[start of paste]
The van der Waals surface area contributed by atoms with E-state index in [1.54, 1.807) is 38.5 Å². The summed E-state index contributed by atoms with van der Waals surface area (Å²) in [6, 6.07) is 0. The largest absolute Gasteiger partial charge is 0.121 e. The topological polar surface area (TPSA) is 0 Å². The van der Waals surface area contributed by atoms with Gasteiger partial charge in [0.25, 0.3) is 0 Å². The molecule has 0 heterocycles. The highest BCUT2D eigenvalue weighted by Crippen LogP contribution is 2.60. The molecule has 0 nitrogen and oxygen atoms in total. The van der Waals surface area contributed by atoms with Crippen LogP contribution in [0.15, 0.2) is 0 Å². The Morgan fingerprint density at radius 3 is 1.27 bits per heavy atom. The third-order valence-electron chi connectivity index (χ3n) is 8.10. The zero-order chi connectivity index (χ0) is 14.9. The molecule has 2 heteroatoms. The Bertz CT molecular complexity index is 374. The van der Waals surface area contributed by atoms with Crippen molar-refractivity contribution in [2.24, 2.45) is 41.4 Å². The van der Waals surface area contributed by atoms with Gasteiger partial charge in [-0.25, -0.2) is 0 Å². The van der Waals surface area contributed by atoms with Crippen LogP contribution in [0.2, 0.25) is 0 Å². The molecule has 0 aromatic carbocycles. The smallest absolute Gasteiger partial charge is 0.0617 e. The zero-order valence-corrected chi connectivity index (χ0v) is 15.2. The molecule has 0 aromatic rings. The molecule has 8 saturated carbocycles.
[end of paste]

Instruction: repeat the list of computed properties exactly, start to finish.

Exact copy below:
The van der Waals surface area contributed by atoms with E-state index in [1.54, 1.807) is 38.5 Å². The summed E-state index contributed by atoms with van der Waals surface area (Å²) in [6, 6.07) is 0. The largest absolute Gasteiger partial charge is 0.121 e. The topological polar surface area (TPSA) is 0 Å². The van der Waals surface area contributed by atoms with Gasteiger partial charge in [0.25, 0.3) is 0 Å². The molecule has 0 heterocycles. The highest BCUT2D eigenvalue weighted by Crippen LogP contribution is 2.60. The molecule has 0 nitrogen and oxygen atoms in total. The van der Waals surface area contributed by atoms with Crippen LogP contribution in [0.15, 0.2) is 0 Å². The Morgan fingerprint density at radius 3 is 1.27 bits per heavy atom. The third-order valence-electron chi connectivity index (χ3n) is 8.10. The zero-order chi connectivity index (χ0) is 14.9. The molecule has 2 heteroatoms. The Bertz CT molecular complexity index is 374. The van der Waals surface area contributed by atoms with Crippen molar-refractivity contribution in [2.24, 2.45) is 41.4 Å². The van der Waals surface area contributed by atoms with Gasteiger partial charge in [-0.25, -0.2) is 0 Å². The van der Waals surface area contributed by atoms with Crippen LogP contribution in [0.2, 0.25) is 0 Å². The molecule has 0 aromatic carbocycles. The smallest absolute Gasteiger partial charge is 0.0617 e. The zero-order valence-corrected chi connectivity index (χ0v) is 15.2. The molecule has 0 aromatic rings. The molecule has 8 saturated carbocycles.